Tuesday, December 23, 2014

Off the Divide

I am no longer at the crossroads or on top of the mountain ridge trying to decide which side to come down on. With the help of my old friend Daniel Collins, I made a decision. The Mississippi Trail 50 is out. Running for fun and training for the Chicot Challenge is in. I feel a giant relief.
Being pulled in more than one direction is nothing new for me. Athletically it has always been that way with running. Dad used to tell me I needed to focus on the 10 K. That is what he did and he ran times I have never touched. If I had followed his advice, I could have, no doubt, run some faster times at that distance. I even thought I might take his counsel for one year at least. But it never happened. Inevitably, I went out the door too many times just to have fun. I think that is important, however, having fun, because you (or I anyway) can only punish yourself so many times before you decide you are too busy, or too tired, or you just don’t want to do it anymore.

I also thought I would spend one year focusing on the triathlon and seeing if I could place at the Heart ‘O Dixie. I started in the triathlon sport in 1980, that’s right, 1980. At one point I was doing five or six per year, but now I am down to one per year, and I don’t think I will be doing very many more any time soon. It would be a real trick to pull that off a place at HOD. As the oldest continual triathlon in the continental United States, and as the state’s championship race, the HOD draws an unbelievably competitive field. Typically my age division will contain fourteen or fifteen men. My finish in the respective events within my age division will usually look something like this: Swim, 1st; Run, 6th; Bike, 14th. It doesn’t take a socket rientist to figure that that is a scenario for never placing.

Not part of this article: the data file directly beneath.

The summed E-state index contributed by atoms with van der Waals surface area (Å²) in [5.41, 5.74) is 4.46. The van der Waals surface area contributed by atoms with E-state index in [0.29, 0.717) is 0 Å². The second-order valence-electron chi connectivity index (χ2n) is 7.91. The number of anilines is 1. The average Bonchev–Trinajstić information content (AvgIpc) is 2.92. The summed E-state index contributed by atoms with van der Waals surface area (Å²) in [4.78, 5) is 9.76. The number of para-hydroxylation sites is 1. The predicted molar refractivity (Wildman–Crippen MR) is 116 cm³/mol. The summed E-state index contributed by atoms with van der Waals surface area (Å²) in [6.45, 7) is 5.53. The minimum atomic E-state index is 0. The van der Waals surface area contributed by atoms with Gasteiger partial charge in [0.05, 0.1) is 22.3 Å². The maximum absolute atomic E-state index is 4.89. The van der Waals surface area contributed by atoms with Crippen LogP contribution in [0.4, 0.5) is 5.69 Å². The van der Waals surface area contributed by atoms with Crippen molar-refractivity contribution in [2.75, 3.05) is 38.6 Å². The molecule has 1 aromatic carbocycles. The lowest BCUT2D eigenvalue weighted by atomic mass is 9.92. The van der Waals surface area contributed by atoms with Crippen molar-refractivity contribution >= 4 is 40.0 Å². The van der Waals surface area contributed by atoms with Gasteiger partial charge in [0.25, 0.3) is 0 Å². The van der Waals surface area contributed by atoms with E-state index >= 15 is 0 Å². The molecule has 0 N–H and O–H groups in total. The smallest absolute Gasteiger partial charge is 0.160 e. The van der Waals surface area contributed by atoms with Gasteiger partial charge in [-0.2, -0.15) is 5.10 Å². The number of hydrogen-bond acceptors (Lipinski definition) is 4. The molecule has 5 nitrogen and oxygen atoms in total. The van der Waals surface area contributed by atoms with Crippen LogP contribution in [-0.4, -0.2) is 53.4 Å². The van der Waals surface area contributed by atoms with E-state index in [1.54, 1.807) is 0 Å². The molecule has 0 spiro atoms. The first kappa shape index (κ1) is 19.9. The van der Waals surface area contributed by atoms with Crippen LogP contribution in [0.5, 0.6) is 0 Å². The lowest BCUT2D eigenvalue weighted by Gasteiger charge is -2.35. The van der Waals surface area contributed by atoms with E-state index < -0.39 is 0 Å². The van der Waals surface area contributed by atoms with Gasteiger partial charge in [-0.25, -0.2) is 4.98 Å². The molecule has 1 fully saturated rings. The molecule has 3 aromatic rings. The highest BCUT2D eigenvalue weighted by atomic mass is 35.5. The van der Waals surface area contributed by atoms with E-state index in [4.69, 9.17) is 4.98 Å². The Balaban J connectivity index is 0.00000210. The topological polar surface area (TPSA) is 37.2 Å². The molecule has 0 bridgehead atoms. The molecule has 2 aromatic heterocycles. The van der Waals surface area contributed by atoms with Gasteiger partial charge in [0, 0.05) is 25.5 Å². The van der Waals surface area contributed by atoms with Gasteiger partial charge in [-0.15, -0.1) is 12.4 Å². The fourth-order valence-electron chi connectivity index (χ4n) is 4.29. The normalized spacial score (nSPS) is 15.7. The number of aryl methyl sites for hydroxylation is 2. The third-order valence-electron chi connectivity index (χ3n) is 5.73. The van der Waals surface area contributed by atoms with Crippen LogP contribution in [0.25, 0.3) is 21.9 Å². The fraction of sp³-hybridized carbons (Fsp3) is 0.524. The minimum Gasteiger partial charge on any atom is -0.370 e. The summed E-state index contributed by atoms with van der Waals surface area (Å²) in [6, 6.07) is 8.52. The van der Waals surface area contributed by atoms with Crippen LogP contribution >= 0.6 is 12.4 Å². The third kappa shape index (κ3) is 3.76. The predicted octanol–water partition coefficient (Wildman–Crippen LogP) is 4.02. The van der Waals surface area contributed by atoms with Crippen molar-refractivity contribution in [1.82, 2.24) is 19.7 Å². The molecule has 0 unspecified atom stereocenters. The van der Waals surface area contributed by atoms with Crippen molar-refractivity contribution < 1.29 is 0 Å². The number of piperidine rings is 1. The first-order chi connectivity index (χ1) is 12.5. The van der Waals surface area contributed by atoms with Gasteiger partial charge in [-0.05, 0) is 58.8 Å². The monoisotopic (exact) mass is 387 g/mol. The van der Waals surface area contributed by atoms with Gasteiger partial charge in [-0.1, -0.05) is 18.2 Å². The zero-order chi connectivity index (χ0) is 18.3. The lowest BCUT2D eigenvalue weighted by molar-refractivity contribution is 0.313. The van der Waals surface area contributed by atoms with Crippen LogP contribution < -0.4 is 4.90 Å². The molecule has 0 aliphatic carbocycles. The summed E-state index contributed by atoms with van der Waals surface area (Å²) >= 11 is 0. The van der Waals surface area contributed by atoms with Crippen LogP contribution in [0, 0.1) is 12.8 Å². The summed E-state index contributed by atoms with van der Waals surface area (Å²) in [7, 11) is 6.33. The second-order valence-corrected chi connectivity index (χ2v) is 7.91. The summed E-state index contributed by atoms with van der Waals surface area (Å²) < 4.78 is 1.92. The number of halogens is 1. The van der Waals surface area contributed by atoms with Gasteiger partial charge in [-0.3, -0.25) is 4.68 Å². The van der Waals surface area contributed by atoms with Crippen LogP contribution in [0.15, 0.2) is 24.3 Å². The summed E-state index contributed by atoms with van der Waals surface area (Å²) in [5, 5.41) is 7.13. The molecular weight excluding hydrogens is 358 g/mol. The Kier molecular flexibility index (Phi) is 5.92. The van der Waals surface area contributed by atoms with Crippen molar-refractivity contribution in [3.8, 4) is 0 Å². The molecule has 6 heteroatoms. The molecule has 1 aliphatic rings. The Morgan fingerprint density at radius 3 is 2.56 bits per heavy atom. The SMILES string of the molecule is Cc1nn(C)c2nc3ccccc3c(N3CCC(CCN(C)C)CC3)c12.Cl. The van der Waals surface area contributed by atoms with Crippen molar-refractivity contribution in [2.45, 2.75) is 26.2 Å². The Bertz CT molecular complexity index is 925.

I am simply not a good biker, I will not pay the price to get better, and I just don’t care anymore. I only want to have fun, and I do have fun finishing the HOD each year even though it is still frustrating to get passed by fat ladies on the bicycle or while running up a hot hill in Neshoba County. When push comes to shove, I like to do a lot of long slow running and when I bike I like to do it long and slow and see things and take pictures and eat a lot of food along the way. That’s just who I am.

And then there is the ever present tension between running and swimming. Slowly over the last few years, my athletic identity has changed, and I consider myself now a swimmer who runs rather than a runner who swims. If I have any natural athletic ability, this is where it lies. I did not swim in college. I did not swim on a high school swim team or even on a junior high one. I was given lessons as a child (thank you, Momma), and I splashed in the water like everyone else. As a young adult, I started triathlons, so I trained my swim a bit then. But that was all solo work and then I was off for eighteen years while I raised a family, went to school, and pastored a small church. I started back into fitness for fun and for health in 2004 in a very small way. That year I swim trained three times and did the Heart ‘O Dixie Triathlon. In short, I am an adult-onset swimmer with no competitive swimming background. I started serious swim training in my fifties.
In 2006 I became a little more serious about overall training because I was frustrated with the fat ladies beating me at the Heart ‘O Dixie, so I joined the Masters team at DSU. I did my first open water marathon in 2007, That Dam Swim Twelve Miler in Muscle Shoals, Alabama, because I was injured and could not run. There were no more marathon swims in my life until 2011 when I heard about, entered, and recruited Randy Beets to do Swim the Suck Ten Miler in the Tennessee River near Chattanooga. That is when I became a swimmer.

The following June, I did the first Chicot Challenge, my personal birthday swim (I was fifty-six) that I converted into a fundraiser. The Challenge started like this: I received a text message from Randy Beets.
Beets: I just did a thirteen mile kayak in Lake Chicot from the State Park to downtown Lake Village and back.